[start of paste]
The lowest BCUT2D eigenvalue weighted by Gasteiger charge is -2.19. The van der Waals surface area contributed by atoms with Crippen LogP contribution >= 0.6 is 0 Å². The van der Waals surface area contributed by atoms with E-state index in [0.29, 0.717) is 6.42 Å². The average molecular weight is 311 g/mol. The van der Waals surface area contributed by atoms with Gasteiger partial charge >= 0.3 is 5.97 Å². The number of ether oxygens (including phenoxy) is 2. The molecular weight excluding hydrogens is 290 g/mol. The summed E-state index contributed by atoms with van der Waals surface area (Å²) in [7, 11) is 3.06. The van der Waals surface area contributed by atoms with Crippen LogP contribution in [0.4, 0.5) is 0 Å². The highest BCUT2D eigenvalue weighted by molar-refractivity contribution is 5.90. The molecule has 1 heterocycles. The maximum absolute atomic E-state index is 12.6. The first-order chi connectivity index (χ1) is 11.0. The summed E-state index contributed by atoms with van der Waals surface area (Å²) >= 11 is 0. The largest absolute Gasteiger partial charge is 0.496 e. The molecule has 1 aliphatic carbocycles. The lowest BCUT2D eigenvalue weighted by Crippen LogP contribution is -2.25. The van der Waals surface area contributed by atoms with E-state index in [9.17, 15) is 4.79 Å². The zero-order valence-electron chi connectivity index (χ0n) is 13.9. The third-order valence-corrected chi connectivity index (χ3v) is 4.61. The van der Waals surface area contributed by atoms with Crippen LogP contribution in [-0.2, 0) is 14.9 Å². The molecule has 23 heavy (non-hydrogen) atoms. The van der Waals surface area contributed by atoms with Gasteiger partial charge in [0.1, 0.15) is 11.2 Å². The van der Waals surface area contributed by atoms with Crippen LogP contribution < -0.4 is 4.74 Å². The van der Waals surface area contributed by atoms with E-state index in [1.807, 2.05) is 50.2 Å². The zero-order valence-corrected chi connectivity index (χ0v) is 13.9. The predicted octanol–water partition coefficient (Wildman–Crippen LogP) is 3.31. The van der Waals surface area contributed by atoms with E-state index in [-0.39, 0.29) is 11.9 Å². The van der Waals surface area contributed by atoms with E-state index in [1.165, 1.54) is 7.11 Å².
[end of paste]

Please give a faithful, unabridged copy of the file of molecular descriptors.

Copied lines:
The lowest BCUT2D eigenvalue weighted by Gasteiger charge is -2.19. The van der Waals surface area contributed by atoms with Crippen LogP contribution >= 0.6 is 0 Å². The van der Waals surface area contributed by atoms with E-state index in [0.29, 0.717) is 6.42 Å². The average molecular weight is 311 g/mol. The van der Waals surface area contributed by atoms with Gasteiger partial charge >= 0.3 is 5.97 Å². The number of ether oxygens (including phenoxy) is 2. The molecular weight excluding hydrogens is 290 g/mol. The summed E-state index contributed by atoms with van der Waals surface area (Å²) in [7, 11) is 3.06. The van der Waals surface area contributed by atoms with Crippen LogP contribution in [0.4, 0.5) is 0 Å². The highest BCUT2D eigenvalue weighted by molar-refractivity contribution is 5.90. The molecule has 1 heterocycles. The maximum absolute atomic E-state index is 12.6. The first-order chi connectivity index (χ1) is 11.0. The summed E-state index contributed by atoms with van der Waals surface area (Å²) >= 11 is 0. The largest absolute Gasteiger partial charge is 0.496 e. The molecule has 1 aliphatic carbocycles. The lowest BCUT2D eigenvalue weighted by Crippen LogP contribution is -2.25. The van der Waals surface area contributed by atoms with E-state index in [9.17, 15) is 4.79 Å². The zero-order valence-electron chi connectivity index (χ0n) is 13.9. The third-order valence-corrected chi connectivity index (χ3v) is 4.61. The van der Waals surface area contributed by atoms with Crippen LogP contribution in [-0.2, 0) is 14.9 Å². The molecule has 23 heavy (non-hydrogen) atoms. The van der Waals surface area contributed by atoms with Gasteiger partial charge in [0.1, 0.15) is 11.2 Å². The van der Waals surface area contributed by atoms with Crippen LogP contribution < -0.4 is 4.74 Å². The van der Waals surface area contributed by atoms with E-state index in [1.807, 2.05) is 50.2 Å². The zero-order valence-corrected chi connectivity index (χ0v) is 13.9. The predicted octanol–water partition coefficient (Wildman–Crippen LogP) is 3.31. The van der Waals surface area contributed by atoms with E-state index in [-0.39, 0.29) is 11.9 Å². The van der Waals surface area contributed by atoms with E-state index in [1.165, 1.54) is 7.11 Å².